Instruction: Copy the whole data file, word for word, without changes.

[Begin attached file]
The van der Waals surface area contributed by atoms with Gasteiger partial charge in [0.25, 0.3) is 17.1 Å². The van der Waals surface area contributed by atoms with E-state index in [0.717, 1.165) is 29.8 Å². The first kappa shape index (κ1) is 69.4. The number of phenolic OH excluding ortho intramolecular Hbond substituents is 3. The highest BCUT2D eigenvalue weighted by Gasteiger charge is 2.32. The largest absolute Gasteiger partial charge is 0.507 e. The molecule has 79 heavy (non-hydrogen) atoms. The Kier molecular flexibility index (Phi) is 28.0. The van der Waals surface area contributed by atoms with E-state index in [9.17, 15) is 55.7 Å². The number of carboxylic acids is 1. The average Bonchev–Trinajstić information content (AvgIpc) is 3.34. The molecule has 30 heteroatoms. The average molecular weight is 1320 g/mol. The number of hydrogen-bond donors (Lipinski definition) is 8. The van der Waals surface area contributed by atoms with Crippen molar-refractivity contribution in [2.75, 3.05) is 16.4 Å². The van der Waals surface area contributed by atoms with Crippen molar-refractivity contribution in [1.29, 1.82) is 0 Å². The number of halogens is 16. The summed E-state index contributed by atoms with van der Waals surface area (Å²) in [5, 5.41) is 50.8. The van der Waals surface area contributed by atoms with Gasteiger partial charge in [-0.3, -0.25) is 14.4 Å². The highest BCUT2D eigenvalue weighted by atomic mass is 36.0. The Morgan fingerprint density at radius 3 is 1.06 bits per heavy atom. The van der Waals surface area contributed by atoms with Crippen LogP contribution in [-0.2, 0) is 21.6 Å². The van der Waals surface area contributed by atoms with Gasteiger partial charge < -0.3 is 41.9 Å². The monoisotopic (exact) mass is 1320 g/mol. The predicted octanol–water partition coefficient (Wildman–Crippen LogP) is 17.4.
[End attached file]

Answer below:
The van der Waals surface area contributed by atoms with Gasteiger partial charge in [0.25, 0.3) is 17.1 Å². The van der Waals surface area contributed by atoms with E-state index in [0.717, 1.165) is 29.8 Å². The first kappa shape index (κ1) is 69.4. The number of phenolic OH excluding ortho intramolecular Hbond substituents is 3. The highest BCUT2D eigenvalue weighted by Gasteiger charge is 2.32. The largest absolute Gasteiger partial charge is 0.507 e. The molecule has 79 heavy (non-hydrogen) atoms. The Kier molecular flexibility index (Phi) is 28.0. The van der Waals surface area contributed by atoms with E-state index in [9.17, 15) is 55.7 Å². The number of carboxylic acids is 1. The average Bonchev–Trinajstić information content (AvgIpc) is 3.34. The molecule has 30 heteroatoms. The average molecular weight is 1320 g/mol. The number of hydrogen-bond donors (Lipinski definition) is 8. The van der Waals surface area contributed by atoms with Crippen molar-refractivity contribution in [2.75, 3.05) is 16.4 Å². The van der Waals surface area contributed by atoms with Crippen molar-refractivity contribution in [1.29, 1.82) is 0 Å². The number of halogens is 16. The summed E-state index contributed by atoms with van der Waals surface area (Å²) in [5, 5.41) is 50.8. The van der Waals surface area contributed by atoms with Gasteiger partial charge in [-0.3, -0.25) is 14.4 Å². The highest BCUT2D eigenvalue weighted by atomic mass is 36.0. The Morgan fingerprint density at radius 3 is 1.06 bits per heavy atom. The van der Waals surface area contributed by atoms with Crippen LogP contribution in [-0.2, 0) is 21.6 Å². The van der Waals surface area contributed by atoms with Gasteiger partial charge < -0.3 is 41.9 Å². The monoisotopic (exact) mass is 1320 g/mol. The predicted octanol–water partition coefficient (Wildman–Crippen LogP) is 17.4.